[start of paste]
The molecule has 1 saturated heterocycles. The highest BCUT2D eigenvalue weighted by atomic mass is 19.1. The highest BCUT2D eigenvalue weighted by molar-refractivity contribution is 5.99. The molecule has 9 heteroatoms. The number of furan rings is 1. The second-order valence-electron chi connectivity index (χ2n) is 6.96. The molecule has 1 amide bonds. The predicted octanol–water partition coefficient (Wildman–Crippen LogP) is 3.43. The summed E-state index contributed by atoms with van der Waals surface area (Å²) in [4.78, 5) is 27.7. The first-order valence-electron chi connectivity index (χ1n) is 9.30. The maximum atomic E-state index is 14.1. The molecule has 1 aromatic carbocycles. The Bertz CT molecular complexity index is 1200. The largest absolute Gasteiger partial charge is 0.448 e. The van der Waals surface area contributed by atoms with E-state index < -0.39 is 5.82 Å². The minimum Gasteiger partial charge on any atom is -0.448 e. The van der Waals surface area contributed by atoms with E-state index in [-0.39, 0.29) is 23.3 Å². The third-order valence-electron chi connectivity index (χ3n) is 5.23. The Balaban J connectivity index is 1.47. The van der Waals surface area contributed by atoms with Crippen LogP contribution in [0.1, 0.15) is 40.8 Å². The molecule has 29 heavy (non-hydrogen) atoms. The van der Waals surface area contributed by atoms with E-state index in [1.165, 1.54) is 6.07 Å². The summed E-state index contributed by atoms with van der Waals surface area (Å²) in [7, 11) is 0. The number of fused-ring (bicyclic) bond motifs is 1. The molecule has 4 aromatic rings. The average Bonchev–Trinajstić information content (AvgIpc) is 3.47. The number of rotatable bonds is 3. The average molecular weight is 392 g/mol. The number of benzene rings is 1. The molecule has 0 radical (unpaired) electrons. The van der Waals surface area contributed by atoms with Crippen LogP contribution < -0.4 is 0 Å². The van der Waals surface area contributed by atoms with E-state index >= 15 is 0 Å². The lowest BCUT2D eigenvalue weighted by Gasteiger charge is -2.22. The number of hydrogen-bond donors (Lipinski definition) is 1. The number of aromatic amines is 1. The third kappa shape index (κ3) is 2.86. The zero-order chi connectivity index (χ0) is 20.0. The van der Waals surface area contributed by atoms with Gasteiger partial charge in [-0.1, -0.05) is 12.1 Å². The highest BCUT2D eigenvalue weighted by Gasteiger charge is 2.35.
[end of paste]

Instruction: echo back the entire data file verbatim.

The molecule has 1 saturated heterocycles. The highest BCUT2D eigenvalue weighted by atomic mass is 19.1. The highest BCUT2D eigenvalue weighted by molar-refractivity contribution is 5.99. The molecule has 9 heteroatoms. The number of furan rings is 1. The second-order valence-electron chi connectivity index (χ2n) is 6.96. The molecule has 1 amide bonds. The predicted octanol–water partition coefficient (Wildman–Crippen LogP) is 3.43. The summed E-state index contributed by atoms with van der Waals surface area (Å²) in [4.78, 5) is 27.7. The first-order valence-electron chi connectivity index (χ1n) is 9.30. The maximum atomic E-state index is 14.1. The molecule has 1 aromatic carbocycles. The Bertz CT molecular complexity index is 1200. The largest absolute Gasteiger partial charge is 0.448 e. The van der Waals surface area contributed by atoms with E-state index < -0.39 is 5.82 Å². The minimum Gasteiger partial charge on any atom is -0.448 e. The van der Waals surface area contributed by atoms with E-state index in [-0.39, 0.29) is 23.3 Å². The third-order valence-electron chi connectivity index (χ3n) is 5.23. The Balaban J connectivity index is 1.47. The van der Waals surface area contributed by atoms with Crippen LogP contribution in [0.1, 0.15) is 40.8 Å². The molecule has 29 heavy (non-hydrogen) atoms. The van der Waals surface area contributed by atoms with E-state index in [1.165, 1.54) is 6.07 Å². The summed E-state index contributed by atoms with van der Waals surface area (Å²) in [7, 11) is 0. The number of fused-ring (bicyclic) bond motifs is 1. The molecule has 4 aromatic rings. The average Bonchev–Trinajstić information content (AvgIpc) is 3.47. The number of rotatable bonds is 3. The average molecular weight is 392 g/mol. The number of benzene rings is 1. The molecule has 0 radical (unpaired) electrons. The van der Waals surface area contributed by atoms with Crippen LogP contribution < -0.4 is 0 Å². The van der Waals surface area contributed by atoms with E-state index >= 15 is 0 Å². The lowest BCUT2D eigenvalue weighted by Gasteiger charge is -2.22. The number of hydrogen-bond donors (Lipinski definition) is 1. The number of aromatic amines is 1. The third kappa shape index (κ3) is 2.86. The zero-order chi connectivity index (χ0) is 20.0. The van der Waals surface area contributed by atoms with Gasteiger partial charge in [-0.1, -0.05) is 12.1 Å². The highest BCUT2D eigenvalue weighted by Gasteiger charge is 2.35.